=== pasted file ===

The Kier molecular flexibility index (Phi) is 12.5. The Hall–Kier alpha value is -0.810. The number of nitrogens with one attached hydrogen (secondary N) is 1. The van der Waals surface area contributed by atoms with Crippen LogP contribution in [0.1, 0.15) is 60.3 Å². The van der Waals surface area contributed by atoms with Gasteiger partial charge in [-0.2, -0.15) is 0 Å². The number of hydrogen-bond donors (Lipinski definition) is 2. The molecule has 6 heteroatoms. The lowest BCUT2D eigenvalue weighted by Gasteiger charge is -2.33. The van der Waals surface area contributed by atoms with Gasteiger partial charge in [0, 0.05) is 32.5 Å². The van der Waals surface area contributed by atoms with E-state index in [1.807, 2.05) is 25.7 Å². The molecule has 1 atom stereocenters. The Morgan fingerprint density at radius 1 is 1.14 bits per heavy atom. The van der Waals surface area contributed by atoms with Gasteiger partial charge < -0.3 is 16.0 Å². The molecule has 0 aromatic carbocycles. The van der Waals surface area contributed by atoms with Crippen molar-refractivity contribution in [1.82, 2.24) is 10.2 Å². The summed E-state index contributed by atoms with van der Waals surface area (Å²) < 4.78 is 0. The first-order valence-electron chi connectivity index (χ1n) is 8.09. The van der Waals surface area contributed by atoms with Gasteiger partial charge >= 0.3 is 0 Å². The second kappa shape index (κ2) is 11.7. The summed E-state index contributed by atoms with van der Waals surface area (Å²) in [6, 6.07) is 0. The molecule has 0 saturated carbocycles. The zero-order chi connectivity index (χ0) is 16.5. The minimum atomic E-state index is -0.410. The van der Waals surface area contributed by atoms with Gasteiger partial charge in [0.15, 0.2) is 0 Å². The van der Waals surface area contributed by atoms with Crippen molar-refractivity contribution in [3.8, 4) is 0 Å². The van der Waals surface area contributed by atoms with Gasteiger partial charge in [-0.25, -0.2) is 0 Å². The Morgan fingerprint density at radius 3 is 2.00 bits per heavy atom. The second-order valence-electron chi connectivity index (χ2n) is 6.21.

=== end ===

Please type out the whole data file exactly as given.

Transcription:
The Kier molecular flexibility index (Phi) is 12.5. The Hall–Kier alpha value is -0.810. The number of nitrogens with one attached hydrogen (secondary N) is 1. The van der Waals surface area contributed by atoms with Crippen LogP contribution in [0.1, 0.15) is 60.3 Å². The van der Waals surface area contributed by atoms with Gasteiger partial charge in [-0.2, -0.15) is 0 Å². The number of hydrogen-bond donors (Lipinski definition) is 2. The molecule has 6 heteroatoms. The lowest BCUT2D eigenvalue weighted by Gasteiger charge is -2.33. The van der Waals surface area contributed by atoms with Gasteiger partial charge in [0, 0.05) is 32.5 Å². The van der Waals surface area contributed by atoms with E-state index in [1.807, 2.05) is 25.7 Å². The molecule has 1 atom stereocenters. The Morgan fingerprint density at radius 1 is 1.14 bits per heavy atom. The van der Waals surface area contributed by atoms with Gasteiger partial charge < -0.3 is 16.0 Å². The molecule has 0 aromatic carbocycles. The van der Waals surface area contributed by atoms with Crippen molar-refractivity contribution in [1.82, 2.24) is 10.2 Å². The summed E-state index contributed by atoms with van der Waals surface area (Å²) < 4.78 is 0. The first-order valence-electron chi connectivity index (χ1n) is 8.09. The van der Waals surface area contributed by atoms with Gasteiger partial charge >= 0.3 is 0 Å². The second kappa shape index (κ2) is 11.7. The summed E-state index contributed by atoms with van der Waals surface area (Å²) in [6, 6.07) is 0. The molecule has 0 saturated carbocycles. The zero-order chi connectivity index (χ0) is 16.5. The minimum atomic E-state index is -0.410. The van der Waals surface area contributed by atoms with Gasteiger partial charge in [0.15, 0.2) is 0 Å². The van der Waals surface area contributed by atoms with Crippen molar-refractivity contribution in [3.8, 4) is 0 Å². The van der Waals surface area contributed by atoms with Gasteiger partial charge in [-0.25, -0.2) is 0 Å². The Morgan fingerprint density at radius 3 is 2.00 bits per heavy atom. The second-order valence-electron chi connectivity index (χ2n) is 6.21.